[Editor: This poem by McG was published in The Bulletin Reciter, 1901.]
You can see their rudder hissing
Past your canvas, and the kissing
Of the wash that fans behind them on your bow-side makes her roll ;
And your coxswain ’s calling “Quicker !”
As your breath comes thick and thicker,
But you put in half-a-dozen fit to bust your blessed soul.
And the boat is leaking badly,
And you fling your weight on madly ;
But your stick has got no packing and it runs down every dip ;
And your instep ’s sore and skinning,
Still you keep a hope of winning
Till the wind flips on your oar-blade and you bend your stretcher-clip.
Every man is outward swinging,
And a dull and sullen singing
Is vibrating in your ear-drums as you feel them screw and squirm ;
And, through your faultless hauling,
You can hear the youngster calling
That you ’re too almighty slow to catch a paralytic worm.
Then there sounds a scraping under
And your seat and slide ’s asunder,
While you ’re spitting chips like thunder and your knees are fairly broke ;
And the streams of sweat near blind you
As you damn the mugs behind you ;
Or, if you ’re three or two or bow, you blame the rotten stroke.
Then you strike the grip and feather.
Whip a few in hell-for-leather.
And you ’re swinging all together just like clockwork for a spell —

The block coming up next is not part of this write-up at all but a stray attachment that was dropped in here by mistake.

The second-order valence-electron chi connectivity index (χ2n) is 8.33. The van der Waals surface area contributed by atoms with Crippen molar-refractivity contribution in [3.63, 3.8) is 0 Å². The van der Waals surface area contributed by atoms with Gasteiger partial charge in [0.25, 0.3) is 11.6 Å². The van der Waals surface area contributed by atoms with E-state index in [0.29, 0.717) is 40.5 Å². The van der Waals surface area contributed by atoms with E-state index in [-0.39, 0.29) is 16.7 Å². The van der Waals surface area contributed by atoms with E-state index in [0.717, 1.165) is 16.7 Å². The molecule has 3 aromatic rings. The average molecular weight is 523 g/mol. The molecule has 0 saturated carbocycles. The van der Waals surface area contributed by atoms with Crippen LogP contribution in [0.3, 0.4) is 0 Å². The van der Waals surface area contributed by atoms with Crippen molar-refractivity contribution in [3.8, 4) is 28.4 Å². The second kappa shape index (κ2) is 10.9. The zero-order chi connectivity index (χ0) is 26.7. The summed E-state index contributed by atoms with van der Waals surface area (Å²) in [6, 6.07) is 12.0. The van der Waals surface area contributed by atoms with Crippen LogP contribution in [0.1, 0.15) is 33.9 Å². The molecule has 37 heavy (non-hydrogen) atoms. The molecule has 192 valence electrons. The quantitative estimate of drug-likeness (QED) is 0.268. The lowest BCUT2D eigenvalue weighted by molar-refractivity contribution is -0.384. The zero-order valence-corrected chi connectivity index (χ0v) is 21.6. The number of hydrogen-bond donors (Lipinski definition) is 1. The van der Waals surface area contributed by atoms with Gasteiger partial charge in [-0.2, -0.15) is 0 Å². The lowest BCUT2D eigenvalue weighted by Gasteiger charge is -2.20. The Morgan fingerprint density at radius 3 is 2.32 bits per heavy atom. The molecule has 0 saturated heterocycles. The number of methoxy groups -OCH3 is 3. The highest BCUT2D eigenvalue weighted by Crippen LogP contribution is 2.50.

Then the wind comes round an angle
And your form gets in a tangle,
And you ’re chucking up the water and the time is all to hell.
Then you see their wash runs stronger
And decide to hang out longer,
Till at last amid the swirling pools their rudder starts to peep ;
And your heart grows big and bigger
As you spot their coxswain’s figure,
And inch by inch along their side you slowly crawl and creep.
Then you think how far the boat is
From the winning post ; no notice
You take of form or feeling, time or troubles, needs or knack ;
With the swaying, swinging, sweeping
Of the oars you feel her leaping,
And you feel the muscles swelling on your shoulders and your back.
For their stroke looks done ! the catch he
Sets is slow and short and scratchy,
And their bow has cracked up badly ; he ’s a deader to the world.
Ho ! their barrackers yell louder,
And they graft like nigs to crowd her,
But there ’s nothing left but arm-work in them : all their backs are curled.
Loud and louder grow the raging
Cries that echo from the staging,
And you pop on half-a-dozen with all your skill and strength ;
Then, with resting arms before you,
Rings the judge’s pistol o’er you,
And you ’ve done them like a dinner by an easy half-a-length!
A.G. Stephens (editor). The Bulletin Reciter: A Collection of Verses for Recitation from “The Bulletin” [1880-1901], The Bulletin Newspaper Company, Sydney, 1902 [first published 1901], pages 107-110